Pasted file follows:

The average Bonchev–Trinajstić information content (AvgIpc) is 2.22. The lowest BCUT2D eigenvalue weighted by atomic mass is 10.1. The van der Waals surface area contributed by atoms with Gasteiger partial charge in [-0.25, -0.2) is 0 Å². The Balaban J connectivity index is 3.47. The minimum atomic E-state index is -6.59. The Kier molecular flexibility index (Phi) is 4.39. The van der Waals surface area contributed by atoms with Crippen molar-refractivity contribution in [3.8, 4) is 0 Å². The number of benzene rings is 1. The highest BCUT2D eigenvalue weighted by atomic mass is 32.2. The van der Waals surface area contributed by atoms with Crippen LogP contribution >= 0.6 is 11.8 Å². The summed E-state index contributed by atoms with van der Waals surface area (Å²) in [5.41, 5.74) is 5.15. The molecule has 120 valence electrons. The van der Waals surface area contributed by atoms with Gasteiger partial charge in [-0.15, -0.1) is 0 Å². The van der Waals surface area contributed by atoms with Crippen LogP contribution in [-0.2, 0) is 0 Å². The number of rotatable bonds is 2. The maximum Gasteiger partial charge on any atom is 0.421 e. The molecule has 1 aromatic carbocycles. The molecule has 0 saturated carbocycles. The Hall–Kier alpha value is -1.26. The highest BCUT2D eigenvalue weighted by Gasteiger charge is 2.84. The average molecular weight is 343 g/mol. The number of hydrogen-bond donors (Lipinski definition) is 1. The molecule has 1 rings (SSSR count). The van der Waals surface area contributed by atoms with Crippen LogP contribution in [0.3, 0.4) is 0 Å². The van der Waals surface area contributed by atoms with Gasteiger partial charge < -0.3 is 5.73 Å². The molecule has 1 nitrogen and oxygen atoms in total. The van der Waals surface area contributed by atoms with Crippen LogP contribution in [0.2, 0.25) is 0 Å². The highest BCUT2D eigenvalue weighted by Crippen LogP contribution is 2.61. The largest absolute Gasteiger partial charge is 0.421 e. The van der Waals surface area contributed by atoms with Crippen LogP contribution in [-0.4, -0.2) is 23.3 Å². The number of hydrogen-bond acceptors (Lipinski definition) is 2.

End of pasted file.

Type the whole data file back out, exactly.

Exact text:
The average Bonchev–Trinajstić information content (AvgIpc) is 2.22. The lowest BCUT2D eigenvalue weighted by atomic mass is 10.1. The van der Waals surface area contributed by atoms with Gasteiger partial charge in [-0.25, -0.2) is 0 Å². The Balaban J connectivity index is 3.47. The minimum atomic E-state index is -6.59. The Kier molecular flexibility index (Phi) is 4.39. The van der Waals surface area contributed by atoms with Crippen molar-refractivity contribution in [3.8, 4) is 0 Å². The number of benzene rings is 1. The highest BCUT2D eigenvalue weighted by atomic mass is 32.2. The van der Waals surface area contributed by atoms with Crippen LogP contribution >= 0.6 is 11.8 Å². The summed E-state index contributed by atoms with van der Waals surface area (Å²) in [5.41, 5.74) is 5.15. The molecule has 120 valence electrons. The van der Waals surface area contributed by atoms with Gasteiger partial charge in [-0.15, -0.1) is 0 Å². The van der Waals surface area contributed by atoms with Crippen LogP contribution in [-0.2, 0) is 0 Å². The number of rotatable bonds is 2. The maximum Gasteiger partial charge on any atom is 0.421 e. The molecule has 1 aromatic carbocycles. The molecule has 0 saturated carbocycles. The Hall–Kier alpha value is -1.26. The highest BCUT2D eigenvalue weighted by Gasteiger charge is 2.84. The average molecular weight is 343 g/mol. The number of hydrogen-bond donors (Lipinski definition) is 1. The molecule has 1 rings (SSSR count). The van der Waals surface area contributed by atoms with Crippen LogP contribution in [0.3, 0.4) is 0 Å². The van der Waals surface area contributed by atoms with Gasteiger partial charge < -0.3 is 5.73 Å². The molecule has 1 nitrogen and oxygen atoms in total. The van der Waals surface area contributed by atoms with Crippen LogP contribution in [0.2, 0.25) is 0 Å². The highest BCUT2D eigenvalue weighted by Crippen LogP contribution is 2.61. The largest absolute Gasteiger partial charge is 0.421 e. The van der Waals surface area contributed by atoms with Crippen LogP contribution in [-0.4, -0.2) is 23.3 Å². The number of hydrogen-bond acceptors (Lipinski definition) is 2.